Scientists have developed a new method for keeping track of the planet's whale population by counting the huge aquatic mammals from space using satellites.
Using ultra-high resolution pictures and image processing software, the new technique automatically detects the animals when they are at or near the water's surface.
In a test count conducted in the Golfo Neuvo on the Argentinian coast on southern right whales the new system spotted 90% of the animals catalogued by a manual search. The result was a marked improvement on previous attempts to monitor whale populations from space and could mark a watershed moment in the way whale populations are estimated.
At the moment, experts' ability to keep track of whale populations is limited by the fact that counts must be done for a shore position, from a ship or from a plane. By using satellites, searches would be able to cover much greater areas at greatly reduced costs.
Peter Fretwell of the British Antarctic Survey said, "Our study is a proof of principle. But as the resolution of the satellites increases and our image analysis improves, we should be able to monitor many more species and in other types of location.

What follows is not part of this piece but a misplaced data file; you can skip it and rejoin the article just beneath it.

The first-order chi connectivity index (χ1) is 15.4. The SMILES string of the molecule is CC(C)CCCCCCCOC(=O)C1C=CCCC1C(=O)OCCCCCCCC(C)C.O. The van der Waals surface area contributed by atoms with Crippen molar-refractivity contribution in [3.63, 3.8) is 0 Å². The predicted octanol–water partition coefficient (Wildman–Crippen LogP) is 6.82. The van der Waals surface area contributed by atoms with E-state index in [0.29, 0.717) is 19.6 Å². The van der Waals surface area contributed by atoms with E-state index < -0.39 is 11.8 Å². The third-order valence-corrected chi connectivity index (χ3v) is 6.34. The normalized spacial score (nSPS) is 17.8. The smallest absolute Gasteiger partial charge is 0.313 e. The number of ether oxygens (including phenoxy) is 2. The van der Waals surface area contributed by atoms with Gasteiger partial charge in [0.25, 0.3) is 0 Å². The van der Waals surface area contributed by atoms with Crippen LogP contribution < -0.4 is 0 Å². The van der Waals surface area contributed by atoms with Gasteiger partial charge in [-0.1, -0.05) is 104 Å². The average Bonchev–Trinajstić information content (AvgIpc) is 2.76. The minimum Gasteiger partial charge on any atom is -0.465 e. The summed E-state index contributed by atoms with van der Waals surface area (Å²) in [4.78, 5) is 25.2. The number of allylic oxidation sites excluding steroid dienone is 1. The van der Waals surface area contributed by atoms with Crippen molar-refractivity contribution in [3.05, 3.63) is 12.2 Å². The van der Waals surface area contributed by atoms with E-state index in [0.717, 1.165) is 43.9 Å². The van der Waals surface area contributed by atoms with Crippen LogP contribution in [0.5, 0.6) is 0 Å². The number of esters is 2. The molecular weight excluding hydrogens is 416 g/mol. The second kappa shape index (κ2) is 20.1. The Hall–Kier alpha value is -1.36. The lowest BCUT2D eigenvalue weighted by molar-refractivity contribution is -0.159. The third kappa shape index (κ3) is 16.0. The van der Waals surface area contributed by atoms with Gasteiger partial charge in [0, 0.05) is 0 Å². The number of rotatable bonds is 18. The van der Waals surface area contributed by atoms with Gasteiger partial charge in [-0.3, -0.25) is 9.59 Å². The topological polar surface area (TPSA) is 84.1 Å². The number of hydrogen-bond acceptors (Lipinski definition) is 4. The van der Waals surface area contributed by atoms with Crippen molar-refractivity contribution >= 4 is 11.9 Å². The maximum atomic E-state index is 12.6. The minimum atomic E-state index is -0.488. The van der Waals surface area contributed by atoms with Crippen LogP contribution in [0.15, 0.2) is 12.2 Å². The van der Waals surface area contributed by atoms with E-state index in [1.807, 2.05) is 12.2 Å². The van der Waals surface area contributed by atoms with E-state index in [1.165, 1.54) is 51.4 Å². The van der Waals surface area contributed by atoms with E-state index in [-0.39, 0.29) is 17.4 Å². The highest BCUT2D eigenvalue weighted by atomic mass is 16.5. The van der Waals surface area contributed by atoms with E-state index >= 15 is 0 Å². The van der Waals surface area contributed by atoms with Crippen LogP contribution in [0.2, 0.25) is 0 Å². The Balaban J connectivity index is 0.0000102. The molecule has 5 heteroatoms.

“It should be possible to do total population counts and in the future track the trajectory of these populations.”
The team used DigitalGlobe's WorldView-2 platform, one of the most powerful commercial Earth observation platforms in operation, which can see surface objects down to 50 centimetres in size when in its black and white mode.
But Fretwell cautions that the technique, however impressive, does have its limitations.
Rough seas or murky waters will confuse a satellite search, but Fretwell believes, based on the trial run, that the new method may become a vital tool.